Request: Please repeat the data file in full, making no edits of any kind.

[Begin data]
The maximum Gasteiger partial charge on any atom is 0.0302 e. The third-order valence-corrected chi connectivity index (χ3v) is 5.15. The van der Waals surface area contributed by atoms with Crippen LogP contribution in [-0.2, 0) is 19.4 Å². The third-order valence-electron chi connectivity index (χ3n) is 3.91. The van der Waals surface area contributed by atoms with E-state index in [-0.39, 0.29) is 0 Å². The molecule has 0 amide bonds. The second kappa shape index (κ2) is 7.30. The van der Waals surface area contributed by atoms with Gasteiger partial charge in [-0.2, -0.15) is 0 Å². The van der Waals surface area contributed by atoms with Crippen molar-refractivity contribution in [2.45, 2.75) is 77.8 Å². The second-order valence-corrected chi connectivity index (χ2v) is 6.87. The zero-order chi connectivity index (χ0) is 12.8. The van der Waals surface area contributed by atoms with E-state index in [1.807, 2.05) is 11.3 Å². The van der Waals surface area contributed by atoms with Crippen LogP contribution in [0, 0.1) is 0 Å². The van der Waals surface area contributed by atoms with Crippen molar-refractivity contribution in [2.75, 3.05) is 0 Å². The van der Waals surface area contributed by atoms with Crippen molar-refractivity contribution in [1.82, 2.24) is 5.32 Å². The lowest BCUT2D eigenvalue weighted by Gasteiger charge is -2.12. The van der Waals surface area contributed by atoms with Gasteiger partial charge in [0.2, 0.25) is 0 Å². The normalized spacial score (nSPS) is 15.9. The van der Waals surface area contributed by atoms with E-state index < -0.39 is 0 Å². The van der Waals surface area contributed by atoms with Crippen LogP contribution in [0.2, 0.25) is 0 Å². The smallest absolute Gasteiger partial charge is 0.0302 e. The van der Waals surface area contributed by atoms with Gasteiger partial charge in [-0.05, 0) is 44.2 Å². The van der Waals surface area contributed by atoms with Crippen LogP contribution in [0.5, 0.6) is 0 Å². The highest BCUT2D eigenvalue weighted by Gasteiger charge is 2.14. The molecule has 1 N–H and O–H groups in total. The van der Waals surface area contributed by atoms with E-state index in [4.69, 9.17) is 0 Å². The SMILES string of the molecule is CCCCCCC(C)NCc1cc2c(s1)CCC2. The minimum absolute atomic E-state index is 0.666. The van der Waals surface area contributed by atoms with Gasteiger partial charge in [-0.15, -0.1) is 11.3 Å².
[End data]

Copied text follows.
The maximum Gasteiger partial charge on any atom is 0.0302 e. The third-order valence-corrected chi connectivity index (χ3v) is 5.15. The van der Waals surface area contributed by atoms with Crippen LogP contribution in [-0.2, 0) is 19.4 Å². The third-order valence-electron chi connectivity index (χ3n) is 3.91. The van der Waals surface area contributed by atoms with E-state index in [-0.39, 0.29) is 0 Å². The molecule has 0 amide bonds. The second kappa shape index (κ2) is 7.30. The van der Waals surface area contributed by atoms with Gasteiger partial charge in [-0.2, -0.15) is 0 Å². The van der Waals surface area contributed by atoms with Crippen molar-refractivity contribution in [2.45, 2.75) is 77.8 Å². The second-order valence-corrected chi connectivity index (χ2v) is 6.87. The zero-order chi connectivity index (χ0) is 12.8. The van der Waals surface area contributed by atoms with E-state index in [1.807, 2.05) is 11.3 Å². The van der Waals surface area contributed by atoms with Crippen LogP contribution in [0, 0.1) is 0 Å². The van der Waals surface area contributed by atoms with Crippen molar-refractivity contribution in [2.75, 3.05) is 0 Å². The van der Waals surface area contributed by atoms with Crippen molar-refractivity contribution in [1.82, 2.24) is 5.32 Å². The lowest BCUT2D eigenvalue weighted by Gasteiger charge is -2.12. The van der Waals surface area contributed by atoms with Gasteiger partial charge in [0.2, 0.25) is 0 Å². The normalized spacial score (nSPS) is 15.9. The van der Waals surface area contributed by atoms with E-state index < -0.39 is 0 Å². The van der Waals surface area contributed by atoms with Crippen LogP contribution in [0.2, 0.25) is 0 Å². The smallest absolute Gasteiger partial charge is 0.0302 e. The van der Waals surface area contributed by atoms with Gasteiger partial charge in [-0.05, 0) is 44.2 Å². The van der Waals surface area contributed by atoms with Crippen LogP contribution in [0.5, 0.6) is 0 Å². The highest BCUT2D eigenvalue weighted by Gasteiger charge is 2.14. The molecule has 1 N–H and O–H groups in total. The van der Waals surface area contributed by atoms with E-state index in [4.69, 9.17) is 0 Å². The SMILES string of the molecule is CCCCCCC(C)NCc1cc2c(s1)CCC2. The minimum absolute atomic E-state index is 0.666. The van der Waals surface area contributed by atoms with Gasteiger partial charge in [-0.15, -0.1) is 11.3 Å².